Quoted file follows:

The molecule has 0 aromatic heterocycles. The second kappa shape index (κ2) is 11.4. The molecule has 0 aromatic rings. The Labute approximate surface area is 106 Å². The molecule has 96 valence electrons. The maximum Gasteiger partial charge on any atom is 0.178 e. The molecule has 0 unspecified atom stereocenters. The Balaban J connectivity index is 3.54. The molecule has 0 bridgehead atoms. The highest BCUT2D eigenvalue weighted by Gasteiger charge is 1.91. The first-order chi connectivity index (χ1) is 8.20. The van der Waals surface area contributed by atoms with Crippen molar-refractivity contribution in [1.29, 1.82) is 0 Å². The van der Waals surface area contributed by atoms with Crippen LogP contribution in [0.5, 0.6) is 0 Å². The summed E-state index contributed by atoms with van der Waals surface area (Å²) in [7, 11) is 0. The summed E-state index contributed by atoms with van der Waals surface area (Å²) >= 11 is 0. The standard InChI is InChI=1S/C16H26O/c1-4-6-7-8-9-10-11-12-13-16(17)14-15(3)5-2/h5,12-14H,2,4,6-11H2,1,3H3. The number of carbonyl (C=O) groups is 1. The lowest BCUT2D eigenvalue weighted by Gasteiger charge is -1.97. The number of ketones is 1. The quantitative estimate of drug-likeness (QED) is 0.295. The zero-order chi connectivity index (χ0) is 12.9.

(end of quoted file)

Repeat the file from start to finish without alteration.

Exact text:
The molecule has 0 aromatic heterocycles. The second kappa shape index (κ2) is 11.4. The molecule has 0 aromatic rings. The Labute approximate surface area is 106 Å². The molecule has 96 valence electrons. The maximum Gasteiger partial charge on any atom is 0.178 e. The molecule has 0 unspecified atom stereocenters. The Balaban J connectivity index is 3.54. The molecule has 0 bridgehead atoms. The highest BCUT2D eigenvalue weighted by Gasteiger charge is 1.91. The first-order chi connectivity index (χ1) is 8.20. The van der Waals surface area contributed by atoms with Crippen molar-refractivity contribution in [1.29, 1.82) is 0 Å². The van der Waals surface area contributed by atoms with Crippen LogP contribution in [0.5, 0.6) is 0 Å². The summed E-state index contributed by atoms with van der Waals surface area (Å²) in [7, 11) is 0. The summed E-state index contributed by atoms with van der Waals surface area (Å²) >= 11 is 0. The standard InChI is InChI=1S/C16H26O/c1-4-6-7-8-9-10-11-12-13-16(17)14-15(3)5-2/h5,12-14H,2,4,6-11H2,1,3H3. The number of carbonyl (C=O) groups is 1. The lowest BCUT2D eigenvalue weighted by Gasteiger charge is -1.97. The number of ketones is 1. The quantitative estimate of drug-likeness (QED) is 0.295. The zero-order chi connectivity index (χ0) is 12.9.